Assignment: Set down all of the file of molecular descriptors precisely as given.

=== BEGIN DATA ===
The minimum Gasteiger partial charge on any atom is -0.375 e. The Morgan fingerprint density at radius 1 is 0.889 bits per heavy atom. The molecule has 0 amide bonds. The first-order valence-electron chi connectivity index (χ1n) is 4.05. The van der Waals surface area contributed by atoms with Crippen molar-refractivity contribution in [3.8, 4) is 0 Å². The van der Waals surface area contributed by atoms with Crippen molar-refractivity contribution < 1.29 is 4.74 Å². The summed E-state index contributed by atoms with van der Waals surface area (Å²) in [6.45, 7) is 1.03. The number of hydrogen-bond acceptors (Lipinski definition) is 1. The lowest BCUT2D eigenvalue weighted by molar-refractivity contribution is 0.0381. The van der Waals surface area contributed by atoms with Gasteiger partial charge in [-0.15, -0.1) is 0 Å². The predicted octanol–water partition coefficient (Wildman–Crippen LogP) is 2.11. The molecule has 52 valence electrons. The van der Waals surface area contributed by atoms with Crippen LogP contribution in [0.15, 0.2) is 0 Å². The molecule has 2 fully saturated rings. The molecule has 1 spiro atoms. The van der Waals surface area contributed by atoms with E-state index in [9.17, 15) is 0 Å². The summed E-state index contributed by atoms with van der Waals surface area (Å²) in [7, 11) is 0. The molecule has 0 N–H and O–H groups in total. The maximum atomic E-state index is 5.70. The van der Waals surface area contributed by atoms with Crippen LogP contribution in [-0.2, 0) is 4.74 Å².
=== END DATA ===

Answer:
The minimum Gasteiger partial charge on any atom is -0.375 e. The Morgan fingerprint density at radius 1 is 0.889 bits per heavy atom. The molecule has 0 amide bonds. The first-order valence-electron chi connectivity index (χ1n) is 4.05. The van der Waals surface area contributed by atoms with Crippen molar-refractivity contribution in [3.8, 4) is 0 Å². The van der Waals surface area contributed by atoms with Crippen molar-refractivity contribution < 1.29 is 4.74 Å². The summed E-state index contributed by atoms with van der Waals surface area (Å²) in [6.45, 7) is 1.03. The number of hydrogen-bond acceptors (Lipinski definition) is 1. The lowest BCUT2D eigenvalue weighted by molar-refractivity contribution is 0.0381. The van der Waals surface area contributed by atoms with Gasteiger partial charge in [-0.15, -0.1) is 0 Å². The predicted octanol–water partition coefficient (Wildman–Crippen LogP) is 2.11. The molecule has 52 valence electrons. The van der Waals surface area contributed by atoms with Crippen LogP contribution in [0.15, 0.2) is 0 Å². The molecule has 2 fully saturated rings. The molecule has 1 spiro atoms. The van der Waals surface area contributed by atoms with E-state index in [9.17, 15) is 0 Å². The summed E-state index contributed by atoms with van der Waals surface area (Å²) in [7, 11) is 0. The molecule has 0 N–H and O–H groups in total. The maximum atomic E-state index is 5.70. The van der Waals surface area contributed by atoms with Crippen LogP contribution in [-0.2, 0) is 4.74 Å².